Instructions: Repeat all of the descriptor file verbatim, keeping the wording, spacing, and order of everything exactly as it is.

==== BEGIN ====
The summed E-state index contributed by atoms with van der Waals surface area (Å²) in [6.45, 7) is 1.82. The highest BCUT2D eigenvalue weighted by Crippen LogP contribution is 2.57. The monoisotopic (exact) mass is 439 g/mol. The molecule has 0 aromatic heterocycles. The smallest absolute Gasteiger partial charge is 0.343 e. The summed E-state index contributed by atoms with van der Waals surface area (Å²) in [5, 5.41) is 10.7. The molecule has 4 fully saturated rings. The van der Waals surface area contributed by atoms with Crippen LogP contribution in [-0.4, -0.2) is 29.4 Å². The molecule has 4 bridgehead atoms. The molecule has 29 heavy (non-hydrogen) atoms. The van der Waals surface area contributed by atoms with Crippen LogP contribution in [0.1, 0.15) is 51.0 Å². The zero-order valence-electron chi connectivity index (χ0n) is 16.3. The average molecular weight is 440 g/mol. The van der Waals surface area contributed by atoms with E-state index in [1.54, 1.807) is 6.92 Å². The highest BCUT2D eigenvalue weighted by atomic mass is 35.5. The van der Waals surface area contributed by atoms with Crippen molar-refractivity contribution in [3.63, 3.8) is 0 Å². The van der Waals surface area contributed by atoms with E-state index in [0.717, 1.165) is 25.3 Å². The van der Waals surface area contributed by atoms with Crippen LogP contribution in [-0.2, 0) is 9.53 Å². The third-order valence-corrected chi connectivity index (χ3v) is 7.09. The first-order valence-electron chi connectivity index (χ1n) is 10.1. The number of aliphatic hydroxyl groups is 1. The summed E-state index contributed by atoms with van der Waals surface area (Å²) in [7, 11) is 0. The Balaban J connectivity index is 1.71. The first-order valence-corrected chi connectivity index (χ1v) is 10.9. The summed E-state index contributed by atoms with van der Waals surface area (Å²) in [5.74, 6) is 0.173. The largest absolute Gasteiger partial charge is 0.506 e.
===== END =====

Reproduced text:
The summed E-state index contributed by atoms with van der Waals surface area (Å²) in [6.45, 7) is 1.82. The highest BCUT2D eigenvalue weighted by Crippen LogP contribution is 2.57. The monoisotopic (exact) mass is 439 g/mol. The molecule has 0 aromatic heterocycles. The smallest absolute Gasteiger partial charge is 0.343 e. The summed E-state index contributed by atoms with van der Waals surface area (Å²) in [5, 5.41) is 10.7. The molecule has 4 fully saturated rings. The van der Waals surface area contributed by atoms with Crippen LogP contribution in [-0.4, -0.2) is 29.4 Å². The molecule has 4 bridgehead atoms. The molecule has 29 heavy (non-hydrogen) atoms. The van der Waals surface area contributed by atoms with Crippen LogP contribution in [0.1, 0.15) is 51.0 Å². The zero-order valence-electron chi connectivity index (χ0n) is 16.3. The average molecular weight is 440 g/mol. The van der Waals surface area contributed by atoms with E-state index in [1.54, 1.807) is 6.92 Å². The highest BCUT2D eigenvalue weighted by atomic mass is 35.5. The van der Waals surface area contributed by atoms with Crippen molar-refractivity contribution in [3.63, 3.8) is 0 Å². The van der Waals surface area contributed by atoms with E-state index in [0.717, 1.165) is 25.3 Å². The van der Waals surface area contributed by atoms with Crippen LogP contribution in [-0.2, 0) is 9.53 Å². The third-order valence-corrected chi connectivity index (χ3v) is 7.09. The first-order valence-electron chi connectivity index (χ1n) is 10.1. The number of aliphatic hydroxyl groups is 1. The summed E-state index contributed by atoms with van der Waals surface area (Å²) in [7, 11) is 0. The Balaban J connectivity index is 1.71. The first-order valence-corrected chi connectivity index (χ1v) is 10.9. The summed E-state index contributed by atoms with van der Waals surface area (Å²) in [5.74, 6) is 0.173. The largest absolute Gasteiger partial charge is 0.506 e.